Thank God we have another film about the fantasies, hang-ups, unintentional cruelties, and eventual redemption of a fucked-up straight white guy.Ha ha ha, AWESOME. But can she keep it up? Let's check in with the second sentence:
- Dana Stevens, first sentence in her review of Choke.
For a moment there, I had almost forgotten to keep such dudes at the forefront of my concerns.Oh, snap!
- Dana Stevens, second sentence in her review of Choke.
It's not that I don't care about FUSWGs. I do! They are a part of our human community. Some of them are quite talented. It's just that these stories dominate the landscape, in a way that often makes me feel that other perspectives aren't valued, and at a certain point my relationship to the culture at large starts to feel like hanging out with a dude who has to tell me everything about everything and quite blithely and confidently cuts me off when I start to speak. At some point, my willingness to listen wears thin, and I excuse myself so that I can step outside and smoke.
I should note that this sentence, for me, really hangs on the phrase "unintentional cruelties." Always, in these stories, the FUSWG in question hurts someone - typically a girl - either through sheer doltishness and immaturity, or because he actually does believe that he matters more than she does, that he can and should be cruel or disrespectful or dishonest, because it's fun, and because he can get away with it. The "sensitive," navel-gazing aspect of the story, and the eventual redemption, are supposed to legitimize this: I know I'm an asshole, but I just can't help myself. This is a common line, and it wearies me. If you don't want to be an asshole, there are plenty of ways to avoid it - like, say, listening to the women in your life when they tell you how they want to be treated, or challenging your own belief that respecting women's boundaries is "emasculating." Also, you might not want to surround yourself with narratives that legitimize asshole behavior - although, as previously noted, they will be difficult to avoid.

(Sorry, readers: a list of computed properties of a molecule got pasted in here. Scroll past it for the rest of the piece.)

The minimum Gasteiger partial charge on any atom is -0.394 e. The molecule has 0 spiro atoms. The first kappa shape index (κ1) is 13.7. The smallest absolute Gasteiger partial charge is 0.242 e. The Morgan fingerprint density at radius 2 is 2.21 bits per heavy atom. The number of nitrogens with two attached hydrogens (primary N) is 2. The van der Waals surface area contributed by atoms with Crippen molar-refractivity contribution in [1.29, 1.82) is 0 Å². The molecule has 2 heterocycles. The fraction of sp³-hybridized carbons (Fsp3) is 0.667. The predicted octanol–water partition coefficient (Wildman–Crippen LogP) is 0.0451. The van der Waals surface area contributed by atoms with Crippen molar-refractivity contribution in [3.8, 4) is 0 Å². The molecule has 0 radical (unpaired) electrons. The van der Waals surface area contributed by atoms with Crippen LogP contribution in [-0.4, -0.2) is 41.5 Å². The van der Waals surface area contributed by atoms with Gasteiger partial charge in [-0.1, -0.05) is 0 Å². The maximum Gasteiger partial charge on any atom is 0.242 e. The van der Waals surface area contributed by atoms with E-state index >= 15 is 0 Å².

--- WORKBOOK: FUN WITH THIS SENTENCE ---
This sentence is fun because you can use it in different contexts! Let's start by applying it to, say, Indecision:
Thank God we have another [novel] about the fantasies, hang-ups, unintentional cruelties, and eventual redemption of a fucked-up straight white guy.Let's apply it to All the Sad Young Literary Men:
Thank God we have another [novel] about the fantasies, hang-ups, unintentional cruelties, and eventual redemption of [three] fucked-up straight white guy[s].Let's apply it to Knocked Up and High Fidelity and Fight Club and Garden State and Elizabethtown and The Last Kiss and About a Boy:
Thank God we have [all of these stories] about the fantasies, hang-ups, unintentional cruelties, and eventual redemption of [a bunch of] fucked-up straight white guy[s].BONUS QUESTIONS: Can you think of any narratives to which this sentence might apply? Be creative! Is it okay that many Charlie Kaufman movies fit this pattern if you also think Charlie Kaufman movies are just really good? Consider fucked-up straight white chick media: is it equally insufferable, not least because of the amount of privilege inherent in being a straight white chick, but also because self-pity and self-absorption are just really unlovely traits? How about this blog? Is it annoying you yet? Do you think that it will start to? Also, can I have a cigarette now? Please. I want one. Please.